Otherwise, just look at the promotional material for the show and look for one that suits your interests. There are Game of Thrones burlesque shows, Star Wars burlesque shows, burlesque shows with live opera singers, burlesque shows all about food. Find a show that sounds interesting, grab your tickets and bring your tipping money!

Richard: If there was a catchphrase or slogan for the upcoming Spring Showcase, what would it be?

A'Slayna: Hmmm, I wish we had a super witty one ready to go, but let's try out 'sweet, strong and a little spicy.' Scarlet Studios Spring Session: See them like you've never seen them before.


The Scarlet Studio House of Burlesque Spring Showcase will be performed June 10 at 7 p.m. and 9:30 p.m. in the Barrie Curling Club lounge, located at 175 Essa Rd. This is an 18-plus event.

Note this show includes incredible humans portraying extreme confidence and power, with some performers going down to pasties — please keep this in mind before purchasing your ticket. Touching the performers is not permitted, any inappropriate behaviour from audience members will not be tolerated and you may be asked to leave with no refund provided. The purpose of this show is for the performers to gain confidence and step out of their comfort zones while creating unique art that suits them as individuals.

Tickets to the Spring Showcase can be purchased by clicking here

You can follow the Scarlet Studio House of Burlesque on Instagram @scarletstudiohouseofburlesque. 

To keep up to date with A’Slayna Von Hunt, visit her website here.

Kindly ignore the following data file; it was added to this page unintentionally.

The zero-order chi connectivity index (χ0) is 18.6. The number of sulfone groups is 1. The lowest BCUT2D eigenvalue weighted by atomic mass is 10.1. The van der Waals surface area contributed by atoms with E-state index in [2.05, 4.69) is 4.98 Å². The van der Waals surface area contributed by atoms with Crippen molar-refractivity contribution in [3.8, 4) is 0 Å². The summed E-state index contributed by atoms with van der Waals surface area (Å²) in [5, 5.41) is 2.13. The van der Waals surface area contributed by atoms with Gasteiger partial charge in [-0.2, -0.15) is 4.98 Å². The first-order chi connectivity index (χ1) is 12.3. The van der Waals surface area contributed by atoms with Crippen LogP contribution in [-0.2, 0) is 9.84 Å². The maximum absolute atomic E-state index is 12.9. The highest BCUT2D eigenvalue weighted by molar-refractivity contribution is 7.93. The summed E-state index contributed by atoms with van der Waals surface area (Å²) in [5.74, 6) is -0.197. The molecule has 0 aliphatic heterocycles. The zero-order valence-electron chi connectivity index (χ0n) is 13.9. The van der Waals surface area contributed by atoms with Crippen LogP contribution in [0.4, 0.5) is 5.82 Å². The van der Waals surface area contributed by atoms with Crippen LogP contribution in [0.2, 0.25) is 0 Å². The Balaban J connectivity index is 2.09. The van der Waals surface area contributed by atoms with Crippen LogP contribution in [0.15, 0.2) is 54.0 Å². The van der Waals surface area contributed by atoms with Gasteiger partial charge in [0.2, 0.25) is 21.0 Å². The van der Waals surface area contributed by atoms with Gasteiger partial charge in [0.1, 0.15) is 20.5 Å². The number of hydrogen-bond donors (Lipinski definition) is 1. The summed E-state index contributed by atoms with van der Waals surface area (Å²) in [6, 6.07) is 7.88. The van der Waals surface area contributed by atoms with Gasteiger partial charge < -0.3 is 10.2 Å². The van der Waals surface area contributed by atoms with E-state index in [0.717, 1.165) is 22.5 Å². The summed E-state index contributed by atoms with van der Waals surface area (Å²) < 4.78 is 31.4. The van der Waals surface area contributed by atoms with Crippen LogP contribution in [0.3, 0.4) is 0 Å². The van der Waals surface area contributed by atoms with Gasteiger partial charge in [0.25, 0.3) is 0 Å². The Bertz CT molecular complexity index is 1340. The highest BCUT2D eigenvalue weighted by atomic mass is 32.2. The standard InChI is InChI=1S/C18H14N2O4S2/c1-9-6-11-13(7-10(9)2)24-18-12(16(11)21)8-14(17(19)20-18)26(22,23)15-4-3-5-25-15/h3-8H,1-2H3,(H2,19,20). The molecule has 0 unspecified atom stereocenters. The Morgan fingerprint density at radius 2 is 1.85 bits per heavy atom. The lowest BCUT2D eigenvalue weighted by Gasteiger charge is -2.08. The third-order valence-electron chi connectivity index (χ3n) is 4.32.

What else is happening? 

Our city is brimming with events and activities for everyone. Check out a few of the wide variety of things happening in Barrie:

JUNE 5: UPTEMPO BARRIE DANCE CLASSES — Take on a new challenge and have fun learning new styles of dance with instructors from Uptempo Barrie. Options include Latin dances, country dances, swing dances, and Ballroom Classes. Classes are held at The Ranch 2.0, located at 56 Bayfield St. For more information and to register, click here.

JUNE 5: (and every Monday night) OPEN MIC NIGHT at Redline Brewhouse — Providing the microphones and PA equipment, Redline invites aspiring and established artists to perform every Monday night from 7 p.m. to 9 p.m. Redline is located at 431 Bayview Dr. Interested parties can visit their website here.

JUNE 8: A WALK IN SUNNIDALE PARK: ARTISAN AND CREATOR MARKET — You’re invited to an evening of delicious food, great music, and more than 30 artisan vendors. The market will be held at the Dorian Parker Centre located at 227 Sunnidale Rd., and is a fundraiser for the Elizabeth Fry Society of Simcoe Muskoka. For more information, click here.

JUNE 9: THE LAST GANG — As part of their North American Tour, California punk outfit The Last Gang hits Barrie. Featuring The Readys, 30 Going On 13, and Frank Dux, this night of high-energy punk rock will be held at The Queens Hotel, located at 94 Dunlop St. E., in downtown Barrie. To purchase tickets, click here.

JUNE 8-19: BARRIE JAZZ AND BLUES FESTIVAL — The festival features some of the best Canadian and international jazz and blues artists performing in more than 25 venues throughout the Barrie area. For a complete schedule of artists, times, and how to attend, click here.

JUNE 12: LEGENDS LIVE — At 7:30 p.m. with comedy award-winning Shayla Shenanigans. One drag queen, 16 hilarious impersonations... what better way to celebrate Pride month? Legends live will be performed at CW Coop’s, located at 3 Mulcaster St., in downtown Barrie. Tickets can be purchased here.